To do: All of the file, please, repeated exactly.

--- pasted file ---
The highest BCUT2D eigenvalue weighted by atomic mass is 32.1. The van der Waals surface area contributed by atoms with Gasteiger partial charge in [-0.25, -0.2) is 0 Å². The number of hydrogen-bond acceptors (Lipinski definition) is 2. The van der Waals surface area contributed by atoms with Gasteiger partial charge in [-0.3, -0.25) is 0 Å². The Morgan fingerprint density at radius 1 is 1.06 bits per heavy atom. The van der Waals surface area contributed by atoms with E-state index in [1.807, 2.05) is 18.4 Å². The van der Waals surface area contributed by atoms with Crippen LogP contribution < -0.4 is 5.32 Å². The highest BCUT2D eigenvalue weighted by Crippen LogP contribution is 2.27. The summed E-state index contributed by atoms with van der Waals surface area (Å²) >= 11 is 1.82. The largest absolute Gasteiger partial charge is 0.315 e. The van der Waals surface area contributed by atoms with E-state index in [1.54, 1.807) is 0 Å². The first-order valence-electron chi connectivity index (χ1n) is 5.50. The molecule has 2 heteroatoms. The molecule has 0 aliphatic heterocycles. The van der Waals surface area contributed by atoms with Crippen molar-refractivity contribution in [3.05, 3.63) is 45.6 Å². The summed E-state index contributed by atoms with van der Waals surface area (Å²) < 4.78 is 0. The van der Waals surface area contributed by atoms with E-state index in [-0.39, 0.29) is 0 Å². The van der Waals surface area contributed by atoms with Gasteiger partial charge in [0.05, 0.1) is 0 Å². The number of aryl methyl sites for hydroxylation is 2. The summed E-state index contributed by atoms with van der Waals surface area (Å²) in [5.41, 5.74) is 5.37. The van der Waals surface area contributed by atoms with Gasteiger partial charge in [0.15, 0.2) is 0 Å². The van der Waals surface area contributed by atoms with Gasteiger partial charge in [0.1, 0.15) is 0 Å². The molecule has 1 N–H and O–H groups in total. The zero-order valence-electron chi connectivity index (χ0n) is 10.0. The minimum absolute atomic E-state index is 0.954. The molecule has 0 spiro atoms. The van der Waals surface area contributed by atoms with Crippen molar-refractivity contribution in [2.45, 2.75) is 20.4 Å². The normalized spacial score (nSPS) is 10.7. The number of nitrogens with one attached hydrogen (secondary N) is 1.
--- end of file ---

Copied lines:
The highest BCUT2D eigenvalue weighted by atomic mass is 32.1. The van der Waals surface area contributed by atoms with Gasteiger partial charge in [-0.25, -0.2) is 0 Å². The number of hydrogen-bond acceptors (Lipinski definition) is 2. The van der Waals surface area contributed by atoms with Gasteiger partial charge in [-0.3, -0.25) is 0 Å². The Morgan fingerprint density at radius 1 is 1.06 bits per heavy atom. The van der Waals surface area contributed by atoms with E-state index in [1.807, 2.05) is 18.4 Å². The van der Waals surface area contributed by atoms with Crippen LogP contribution < -0.4 is 5.32 Å². The highest BCUT2D eigenvalue weighted by Crippen LogP contribution is 2.27. The summed E-state index contributed by atoms with van der Waals surface area (Å²) >= 11 is 1.82. The largest absolute Gasteiger partial charge is 0.315 e. The van der Waals surface area contributed by atoms with E-state index in [1.54, 1.807) is 0 Å². The first-order valence-electron chi connectivity index (χ1n) is 5.50. The molecule has 2 heteroatoms. The molecule has 0 aliphatic heterocycles. The van der Waals surface area contributed by atoms with Crippen molar-refractivity contribution in [3.05, 3.63) is 45.6 Å². The summed E-state index contributed by atoms with van der Waals surface area (Å²) < 4.78 is 0. The van der Waals surface area contributed by atoms with E-state index in [-0.39, 0.29) is 0 Å². The van der Waals surface area contributed by atoms with Gasteiger partial charge in [0.05, 0.1) is 0 Å². The number of aryl methyl sites for hydroxylation is 2. The summed E-state index contributed by atoms with van der Waals surface area (Å²) in [5.41, 5.74) is 5.37. The van der Waals surface area contributed by atoms with Gasteiger partial charge in [0.15, 0.2) is 0 Å². The van der Waals surface area contributed by atoms with Gasteiger partial charge in [0.1, 0.15) is 0 Å². The molecule has 1 N–H and O–H groups in total. The zero-order valence-electron chi connectivity index (χ0n) is 10.0. The minimum absolute atomic E-state index is 0.954. The molecule has 0 spiro atoms. The van der Waals surface area contributed by atoms with Crippen molar-refractivity contribution in [2.45, 2.75) is 20.4 Å². The normalized spacial score (nSPS) is 10.7. The number of nitrogens with one attached hydrogen (secondary N) is 1.